Product validation is the crucial foundation for building a successful startup, a process that cannot be taken lightly. Many applications have been built and have consumed many hours and dollars only to discover that potential customers don’t really see enough value to whip out their credit cards.
In the past few weeks I’ve been writing about getting to know your audience and finding their pain points to form the foundation of your marketing efforts. This week I’ll describe assembling that data into an avatar, or creating a character with a story, with needs and desires.
Product positioning is a technique used in marketing that seeks to bring a specific idea to mind when presented to an audience. For example, when I think of Apple laptops, I think “high-end laptop geared towards creatives.” When I think of HP laptops, I think of “affordable laptops geared towards the masses.” These are product positions, and they are re-iterated by the marketing, the pricing, and...
Startups spend a great deal of time and money getting people to visit their marketing site (aka, their website). A startup’s marketing site typically exists to establish brand awareness, promote a sense of reliability, generate leads, and sell products or services.
Analytics helps your business determine what is working well, and what needs to be improved. We can always go off of a hunch, but the real power comes when we know the hard data behind our marketing efforts, and can make informed decisions that improve our business over and over.
Why do 3 out of 4 venture-backed startups fail? I mean, these aren’t stupid ideas. Someone has to come up with an idea, validate it’s market demand, create a plan for execution, and articulate this via presentation to venture capitalists, who reject approximately 99% of the ideas they agree to sit down and listen to. The few that make it through this process must have a pretty good chance of...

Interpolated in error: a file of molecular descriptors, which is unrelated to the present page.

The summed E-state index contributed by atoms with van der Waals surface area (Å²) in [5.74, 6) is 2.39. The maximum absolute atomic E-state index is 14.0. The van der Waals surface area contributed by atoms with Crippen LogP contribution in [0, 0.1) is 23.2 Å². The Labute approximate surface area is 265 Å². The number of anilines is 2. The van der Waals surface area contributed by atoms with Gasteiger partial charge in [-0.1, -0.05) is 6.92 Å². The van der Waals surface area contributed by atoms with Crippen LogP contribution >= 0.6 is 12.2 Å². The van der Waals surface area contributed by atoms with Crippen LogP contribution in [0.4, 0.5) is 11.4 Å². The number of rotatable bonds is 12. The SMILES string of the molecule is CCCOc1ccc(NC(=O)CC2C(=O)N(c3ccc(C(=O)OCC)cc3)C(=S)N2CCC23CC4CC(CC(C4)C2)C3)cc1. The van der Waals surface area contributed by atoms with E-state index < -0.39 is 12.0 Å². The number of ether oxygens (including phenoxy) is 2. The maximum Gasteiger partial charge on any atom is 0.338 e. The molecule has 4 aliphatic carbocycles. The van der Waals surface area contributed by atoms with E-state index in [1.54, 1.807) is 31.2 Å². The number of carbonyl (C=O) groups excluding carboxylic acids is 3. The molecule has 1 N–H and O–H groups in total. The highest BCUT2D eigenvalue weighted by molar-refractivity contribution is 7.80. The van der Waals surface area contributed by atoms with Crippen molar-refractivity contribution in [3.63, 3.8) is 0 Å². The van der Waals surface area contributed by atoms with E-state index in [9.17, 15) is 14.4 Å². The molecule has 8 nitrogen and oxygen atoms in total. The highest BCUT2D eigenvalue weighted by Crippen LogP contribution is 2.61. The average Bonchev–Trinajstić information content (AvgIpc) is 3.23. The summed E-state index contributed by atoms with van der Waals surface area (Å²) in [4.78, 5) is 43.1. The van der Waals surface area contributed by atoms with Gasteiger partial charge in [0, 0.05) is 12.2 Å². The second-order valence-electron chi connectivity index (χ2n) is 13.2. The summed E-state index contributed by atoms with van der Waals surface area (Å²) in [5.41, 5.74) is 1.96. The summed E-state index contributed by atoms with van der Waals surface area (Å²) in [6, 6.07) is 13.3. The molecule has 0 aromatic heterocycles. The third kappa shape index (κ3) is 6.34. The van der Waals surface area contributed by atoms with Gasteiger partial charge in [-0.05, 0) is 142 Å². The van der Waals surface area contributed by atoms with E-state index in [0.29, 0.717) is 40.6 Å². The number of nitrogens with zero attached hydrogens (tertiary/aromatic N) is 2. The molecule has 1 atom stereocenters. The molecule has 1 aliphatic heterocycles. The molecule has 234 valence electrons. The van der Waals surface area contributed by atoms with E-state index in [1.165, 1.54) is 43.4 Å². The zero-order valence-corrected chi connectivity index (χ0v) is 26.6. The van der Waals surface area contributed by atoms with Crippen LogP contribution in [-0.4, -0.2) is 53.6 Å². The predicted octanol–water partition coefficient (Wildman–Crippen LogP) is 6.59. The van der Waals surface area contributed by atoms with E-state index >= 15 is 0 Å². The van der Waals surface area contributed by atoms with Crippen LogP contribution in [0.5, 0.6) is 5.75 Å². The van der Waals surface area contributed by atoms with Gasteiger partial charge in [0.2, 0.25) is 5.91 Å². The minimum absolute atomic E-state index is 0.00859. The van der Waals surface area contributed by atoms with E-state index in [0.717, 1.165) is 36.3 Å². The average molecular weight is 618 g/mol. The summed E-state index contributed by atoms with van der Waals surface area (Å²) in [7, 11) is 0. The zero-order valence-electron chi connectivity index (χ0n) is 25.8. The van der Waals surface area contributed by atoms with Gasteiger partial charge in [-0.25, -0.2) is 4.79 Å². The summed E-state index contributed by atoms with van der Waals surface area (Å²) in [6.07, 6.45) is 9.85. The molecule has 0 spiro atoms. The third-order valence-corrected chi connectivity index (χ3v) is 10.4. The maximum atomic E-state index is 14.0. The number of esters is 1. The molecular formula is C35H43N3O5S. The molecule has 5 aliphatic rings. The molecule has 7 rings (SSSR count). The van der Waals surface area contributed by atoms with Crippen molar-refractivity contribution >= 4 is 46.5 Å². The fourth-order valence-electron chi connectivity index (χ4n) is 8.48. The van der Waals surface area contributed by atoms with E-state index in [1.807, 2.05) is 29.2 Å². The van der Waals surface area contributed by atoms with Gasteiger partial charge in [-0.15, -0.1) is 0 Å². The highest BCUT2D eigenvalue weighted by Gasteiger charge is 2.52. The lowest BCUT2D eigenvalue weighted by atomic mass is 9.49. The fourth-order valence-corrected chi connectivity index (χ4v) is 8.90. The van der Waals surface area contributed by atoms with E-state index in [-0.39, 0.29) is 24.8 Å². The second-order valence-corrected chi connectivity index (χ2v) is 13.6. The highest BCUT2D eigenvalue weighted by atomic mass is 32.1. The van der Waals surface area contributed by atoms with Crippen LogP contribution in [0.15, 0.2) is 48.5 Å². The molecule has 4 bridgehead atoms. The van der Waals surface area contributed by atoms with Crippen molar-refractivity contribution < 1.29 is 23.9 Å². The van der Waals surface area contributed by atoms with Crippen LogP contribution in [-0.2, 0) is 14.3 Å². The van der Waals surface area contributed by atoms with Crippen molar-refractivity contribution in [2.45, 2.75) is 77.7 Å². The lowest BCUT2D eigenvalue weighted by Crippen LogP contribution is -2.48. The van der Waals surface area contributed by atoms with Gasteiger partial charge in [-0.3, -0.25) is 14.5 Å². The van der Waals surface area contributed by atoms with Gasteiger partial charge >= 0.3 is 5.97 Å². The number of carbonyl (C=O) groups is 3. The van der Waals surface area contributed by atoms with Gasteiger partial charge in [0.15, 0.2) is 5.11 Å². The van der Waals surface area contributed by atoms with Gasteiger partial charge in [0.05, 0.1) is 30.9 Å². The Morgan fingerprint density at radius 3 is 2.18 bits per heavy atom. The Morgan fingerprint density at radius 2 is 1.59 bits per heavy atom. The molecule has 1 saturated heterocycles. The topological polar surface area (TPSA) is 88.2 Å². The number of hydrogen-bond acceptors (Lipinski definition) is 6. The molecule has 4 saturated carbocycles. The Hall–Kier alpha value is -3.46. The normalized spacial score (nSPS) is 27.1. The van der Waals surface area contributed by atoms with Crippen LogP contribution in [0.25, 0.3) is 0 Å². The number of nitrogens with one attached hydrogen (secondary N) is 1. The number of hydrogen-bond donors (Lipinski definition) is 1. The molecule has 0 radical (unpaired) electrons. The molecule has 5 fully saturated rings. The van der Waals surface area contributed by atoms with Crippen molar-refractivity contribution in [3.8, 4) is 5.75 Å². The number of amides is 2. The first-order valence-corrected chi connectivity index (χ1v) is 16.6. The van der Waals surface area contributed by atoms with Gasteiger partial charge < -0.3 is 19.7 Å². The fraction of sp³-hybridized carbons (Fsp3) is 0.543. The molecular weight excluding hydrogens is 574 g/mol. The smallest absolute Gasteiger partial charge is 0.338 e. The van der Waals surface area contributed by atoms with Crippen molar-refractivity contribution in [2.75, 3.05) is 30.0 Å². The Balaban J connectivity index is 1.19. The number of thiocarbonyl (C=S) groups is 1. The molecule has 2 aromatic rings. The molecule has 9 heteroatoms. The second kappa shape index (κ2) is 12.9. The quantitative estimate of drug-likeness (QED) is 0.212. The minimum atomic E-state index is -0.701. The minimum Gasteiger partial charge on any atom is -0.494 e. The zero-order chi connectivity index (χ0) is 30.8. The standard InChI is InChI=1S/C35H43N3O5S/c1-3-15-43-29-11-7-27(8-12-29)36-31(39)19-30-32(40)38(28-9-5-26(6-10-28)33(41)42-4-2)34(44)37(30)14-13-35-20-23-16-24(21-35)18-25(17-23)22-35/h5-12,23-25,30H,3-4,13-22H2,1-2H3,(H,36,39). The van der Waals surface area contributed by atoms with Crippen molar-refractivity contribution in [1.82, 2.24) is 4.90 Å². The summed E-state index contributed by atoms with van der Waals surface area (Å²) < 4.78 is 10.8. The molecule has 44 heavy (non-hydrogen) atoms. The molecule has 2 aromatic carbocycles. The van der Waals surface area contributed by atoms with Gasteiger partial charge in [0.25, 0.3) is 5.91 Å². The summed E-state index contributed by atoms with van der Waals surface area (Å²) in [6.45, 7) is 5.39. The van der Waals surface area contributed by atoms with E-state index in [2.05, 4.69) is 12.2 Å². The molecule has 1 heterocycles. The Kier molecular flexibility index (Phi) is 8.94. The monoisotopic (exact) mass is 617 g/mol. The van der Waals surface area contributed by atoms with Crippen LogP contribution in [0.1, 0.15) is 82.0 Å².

Nothing does a better job promoting your brand than fanatical customers. We’re more likely to buy from someone that we know or trust who enjoys a product than just believing the company themselves behind the product. Customers who make a purchase must first be satisfied with their purchase, then they become loyal customers, and hopefully turn into brand advocates.
It’s finally here. After months of planning, writing, and interviewing folks, I’ve released SaaS Marketing Essentials. Early response has been wonderful, with people commenting how much value they are finding in the product. Others have been asking me just what my process was in creating the book. For those, I write this article.
One of the best parts of being an entrepreneur is the ability to work on exactly what you want to work on. The flip side to this privilege is that if you chose to work on the wrong thing, or otherwise poorly manage your time, you miss out on achieving your greatest potential. We all have the potential for great success, so how do we leverage time management strategies to take us to the next level?
Previously I had the pleasure of attending the MicroConf Conference in Las Vegas. Whether discussed during the talks on stage, in the hallway, or on a walk to dinner–these are the key takeaways that made the nearly $2,000 trip worth every penny (and led to me being a speaker at the same event the next year).